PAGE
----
What are Intra-Abdominal Abscesses?
Intra-abdominal abscesses are collections of pus located inside the abdominal cavity. They can be located anywhere in the abdomen. They mainly form after surgery, trauma, or diseases that cause infection or abdominal swelling, particularly peritonitis.
Causes of intra-abdominal abscesses
Some of the causes of intra-abdominal abscesses are:
- Infections caused by the inflammation of organs such as the gallbladder or appendix or gastrointestinal perforation.
- Severe abdominal trauma.
- Postoperative abdominal surgery infections.
The most common symptoms of intra-abdominal abscesses are general malaise, fever, and abdominal pain. Sometimes, when a doctor performs a physical examination, they can feel lumps in the abdomen.
Intra-abdominal abscesses may form within one week of gastrointestinal perforation or peritonitis. However, postoperative abscesses may not appear until two to three weeks after surgery, and rarely until several months later.
Although the symptoms vary, most abscesses cause fever and abdominal pain. The symptoms can be mild or severe. Nausea, anorexia, and weight loss are quite common. However, other abscesses, such as a recto-uterine pouch, can cause diarrhea. Also, the proximity to the bladder can cause urgent urination. Subphrenic abscesses also can cause chest symptoms, such as nonproductive cough, chest pain, and dyspnea (breathlessness). Usually, there’s tenderness where the abscess is located. Large abscesses can feel like lumps.
You may also enjoy the following article: What Causes Abdominal Pain on the Left Side?
Types of intra-abdominal abscesses
Intra-abdominal abscesses are classified as intraperitoneal, retroperitoneal, or visceral. Many intra-abdominal abscesses manifest after gastrointestinal perforation or colon cancer.
Others form due to the spread of an infection or secondary inflammation to conditions such as appendicitis, diverticulitis, Crohn’s disease, pancreatitis, pelvic inflammatory disease, or any condition that causes generalized peritonitis.
Abdominal surgery, particularly those that affect the digestive system, is another significant risk factor. The peritoneum can become contaminated during or after surgery.
Undrained intra-abdominal abscesses can damage adjacent structures and vessels, which can lead to bleeding or thrombosis. They may also rupture into the intestine or the peritoneum and even form a cutaneous or urogenital fistula. However, a low abdominal abscess can descend to the thigh.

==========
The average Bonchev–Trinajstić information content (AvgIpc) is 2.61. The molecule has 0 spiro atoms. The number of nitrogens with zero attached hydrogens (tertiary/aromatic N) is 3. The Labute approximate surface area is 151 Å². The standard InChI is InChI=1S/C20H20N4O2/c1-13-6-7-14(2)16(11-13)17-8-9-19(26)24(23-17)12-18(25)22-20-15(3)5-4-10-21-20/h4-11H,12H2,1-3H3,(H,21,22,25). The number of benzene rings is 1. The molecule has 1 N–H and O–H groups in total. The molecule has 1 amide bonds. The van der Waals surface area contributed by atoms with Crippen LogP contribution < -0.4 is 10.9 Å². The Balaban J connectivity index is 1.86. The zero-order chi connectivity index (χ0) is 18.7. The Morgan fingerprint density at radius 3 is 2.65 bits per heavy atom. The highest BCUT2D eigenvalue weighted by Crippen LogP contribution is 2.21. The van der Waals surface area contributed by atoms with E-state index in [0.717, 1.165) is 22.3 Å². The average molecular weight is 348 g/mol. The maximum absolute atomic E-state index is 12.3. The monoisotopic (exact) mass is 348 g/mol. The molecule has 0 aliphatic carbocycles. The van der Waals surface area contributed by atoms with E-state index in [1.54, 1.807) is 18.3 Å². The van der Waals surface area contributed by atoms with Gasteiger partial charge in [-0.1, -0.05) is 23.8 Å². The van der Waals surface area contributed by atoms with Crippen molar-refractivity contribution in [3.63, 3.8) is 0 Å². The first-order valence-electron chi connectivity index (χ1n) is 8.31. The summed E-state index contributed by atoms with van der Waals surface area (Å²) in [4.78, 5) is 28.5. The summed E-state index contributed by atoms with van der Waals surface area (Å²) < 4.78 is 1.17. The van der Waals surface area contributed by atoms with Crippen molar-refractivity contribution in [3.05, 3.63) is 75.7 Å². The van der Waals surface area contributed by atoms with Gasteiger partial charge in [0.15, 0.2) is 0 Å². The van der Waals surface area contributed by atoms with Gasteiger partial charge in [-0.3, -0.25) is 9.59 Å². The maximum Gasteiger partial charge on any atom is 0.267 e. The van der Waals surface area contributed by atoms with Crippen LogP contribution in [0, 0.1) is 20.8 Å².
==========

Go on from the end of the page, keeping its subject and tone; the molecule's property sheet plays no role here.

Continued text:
Read on to learn more: Antibiotics: Some of the Inherent Risks
Medical professionals typically resort to computed tomography for diagnosis. This technique also allows them to select the best way to drain and treat the infection.
Magnetic resonance imaging (MRI) is another highly accurate imaging test that’s performed in some situations. There are other simpler tests such as abdominal ultrasound. However, the quality of the images isn’t as good as an MRI.
The treatment of intra-abdominal abscesses consists of draining the pus and administering antibiotics.
Treatment involves antibiotics and percutaneous or surgical drainage. Almost all intra-abdominal abscesses require drainage, either through surgery or percutaneous catheters.
Medical professionals can drain the abscess through the skin by percutaneous drainage, guided by imaging techniques such as ultrasound. In some serious cases, surgical drainage, which requires surgery in an operating room, may be necessary. Drainage through catheters may be appropriate when the abscess cavities are large and the drainage path doesn’t pass through uncontaminated organs. Furthermore, it’s suitable to resort to drainage through catheters when the origin of the infection is controlled and the pus is liquid enough to flow through the catheter.
Meanwhile, antibiotics can limit the spread of infection through the blood and should be administered before and after the intervention. Treatment often requires drugs that promote the healing of the intestinal flora, such as gentamicin and metronidazole.
All cited sources were thoroughly reviewed by our team to ensure their quality, reliability, currency, and validity. The bibliography of this article was considered reliable and of academic or scientific accuracy.
Salud. (2018). Absceso intraabdominal. Https://Www.Clinicadam.Com/Salud/5/.
del Pozo, J. L., Manubens, A., García-Quetglas, E., & Ramón Azanza, J. (2008). Absceso intraabdominal posquirúrgico con bacteriemia por Propionibacterium acnes. Enfermedades Infecciosas y Microbiología Clínica. https://doi.org/10.1157/13125647